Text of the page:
Interview with Michael - Pylons
Updated: Nov 26, 2021
Last week, we spoke with Michael Sofaer, the CEO of Pylons, a company that is on a mission to bring digital items to the world and power meaningful value and self-expression for all. Built on Cosmos, and incubated at Tendermint, Pylons is a fast and interoperable system for brands and creators to build engaging products with meaningful NFT experiences.
Interested in reading about his opinions on the blockchain industry? Then continue reading the interview below:
1. What was your first experience with blockchain/cryptos?
I've been working in and out of the blockchain industry since 2013, when a friend asked me to help him build a Bitcoin exchange. I wasn't really particularly interested in cryptocurrency, but I was interested in leading software teams, so I put together a team and we built a Bitcoin exchange. And since then, I've been really trying to find a way to make blockchain matter for regular people.
For example, NFTs right now are widely used but they have been here for quite some time now. I don't like the NFT name by the way, but I think the idea of having digital assets that aren't money stored on the blockchain assets is very interesting. For example, I think CryptoKitties are the first real example of a successful blockchain asset that wasn't about being money. And it really changed the way I think about blockchain. From that time I thought that money or currencies are actually the less interesting piece of what you can do with blockchain. Money is pretty simple and kind of boring anyway. But digital stuff, like games that run on reliable servers, IP [intellectual property] and fashion that are on-chain, that’s the real deal. To me, those verticals are much more interesting from a product perspective, and can actually make a difference in people's lives.
2. What’s the story behind Pylons?
So, I was CCO of Brian Kelly's Fund, BCM, for a little while. And as part of that, I vetted the Cosmos team and their white paper. We also helped them raise the seed fund for that project. And I've been a huge fan of Cosmos since then. At that point I was technologically aware of the potential. And when I saw Crypto Kitties, my immediate thought was “this is a really cool idea, it's never gonna work on Ethereum, but we can make it work on Cosmos”. So Brian (Kelly) and I poked around at it for a while but he eventually decided he wasn't interested in developing software. He wanted to trade tokens.
So we parted ways and a year later I started it up and did it myself. I took a Cosmos SDK, which was very new at the time, and I started building something where games could run properly. And also I tried the sort of primitives around property, like buying and transforming items and using property to affect other transactions. Great, next I wanted to build those primitives directly into the chain so that everything runs really, really fast. And we can actually have a massively multiplayer experience here. We can really have people use this because we're not going to have, like, gas fees And I've been building it since then. And, right now you know we’re in a pretty good place. The chain runs and we have an integrated wallet product and we have some demo apps already.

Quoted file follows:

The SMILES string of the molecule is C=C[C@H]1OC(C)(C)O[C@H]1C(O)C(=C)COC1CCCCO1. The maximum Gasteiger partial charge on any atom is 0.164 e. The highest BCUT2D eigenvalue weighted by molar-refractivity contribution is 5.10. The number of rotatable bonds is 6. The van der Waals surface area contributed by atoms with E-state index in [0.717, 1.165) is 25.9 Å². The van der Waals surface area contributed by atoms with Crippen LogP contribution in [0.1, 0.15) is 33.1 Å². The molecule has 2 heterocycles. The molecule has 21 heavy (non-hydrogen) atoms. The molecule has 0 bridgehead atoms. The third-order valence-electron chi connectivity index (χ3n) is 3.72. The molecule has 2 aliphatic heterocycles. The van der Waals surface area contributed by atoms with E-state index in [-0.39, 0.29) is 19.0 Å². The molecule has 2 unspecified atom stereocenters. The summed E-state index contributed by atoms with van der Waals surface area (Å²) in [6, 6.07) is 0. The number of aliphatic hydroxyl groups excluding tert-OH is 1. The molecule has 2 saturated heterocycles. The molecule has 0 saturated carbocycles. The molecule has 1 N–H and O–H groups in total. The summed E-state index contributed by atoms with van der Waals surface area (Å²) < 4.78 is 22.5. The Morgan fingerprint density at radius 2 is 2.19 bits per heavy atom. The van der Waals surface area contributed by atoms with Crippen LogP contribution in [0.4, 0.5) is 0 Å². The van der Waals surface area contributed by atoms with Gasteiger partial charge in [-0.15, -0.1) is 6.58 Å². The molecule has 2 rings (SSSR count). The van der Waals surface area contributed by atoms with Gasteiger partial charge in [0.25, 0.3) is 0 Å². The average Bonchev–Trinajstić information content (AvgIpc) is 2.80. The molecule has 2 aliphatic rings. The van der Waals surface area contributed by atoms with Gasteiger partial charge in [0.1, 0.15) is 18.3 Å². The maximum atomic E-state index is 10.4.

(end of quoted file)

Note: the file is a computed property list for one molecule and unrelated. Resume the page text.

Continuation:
3. So Pylons run on the Cosmos blockchain?
Well, we use the Cosmos SDK, but it's a sovereign blockchain. The way the Cosmos ecosystem works is that everything in Cosmos has a sort of his own chain. And there's a protocol called IDC that allows you to move tokens between the chains. But we're not on the Cosmos Hub or anything. If the Cosmos hub were to go down, Pylons would keep running.
This is really what made me want to invest in Cosmos in the first place. I feel it is a truly fully Federated model where no chain is dependent on any other chain, I think matches what made the Internet succeed.
4. What’s your favorite project in the industry besides Pylons?
I got my new friend Garrett. He once pointed me to a project called Parallel, which I love because of what they're doing in terms of making digital property interesting to the masses, which is nice and optimal.
The Gravity DEX is also something to monitor. The user experience / user interface for the Cosmo sub gravity decks is going to be very nice as well.
In terms of blockchains, I really like Avalanche. Their consensus mechanism is just incredibly brilliant. Solana is super solid as well. There's a lot of really good projects right now, actually.
In contrast to three years ago, when everything was a scam, and everyone was making all this money on these terrible, terrible projects. And I felt frustrated as a technologist, that being good didn't matter. I actually think there's a lot of really good stuff right now.
5. What is the value offered by Pylons?
We’ve seen the rise of Axie Infinity, a game that is generating passive income in emerging economies. I’m not going to talk further because I think everyone knows it already. But what I'm trying to do with Pylons is make experiences like that of Axie more accessible for developers. If you want to build an experience that's mediated by digital property, there's no reason you should have to know how to write a smart contract, which is a really difficult thing to do. There was a 600 million dollar hack to PolyNetwork and the idea that devs of the world will learn Solidity well enough to not get their projects exposed is not going to happen.
We need more friendly tools and that’s what Pylons is trying to achieve. When you build a state machine in Pylons, you build it in JSON. You just define your state machine using JSON. You publish the JSON off the chain. The chain runs the same machine. So there isn't this concept where you can write these transactions and get yourself in trouble. There's just no room for that in the system, because I don't think in the end that developers out there building experiences for people want to have to work at that low level. So that's my vision, try to make things like Parallel and Mavis with Axie Infinity, much easier to build and launch.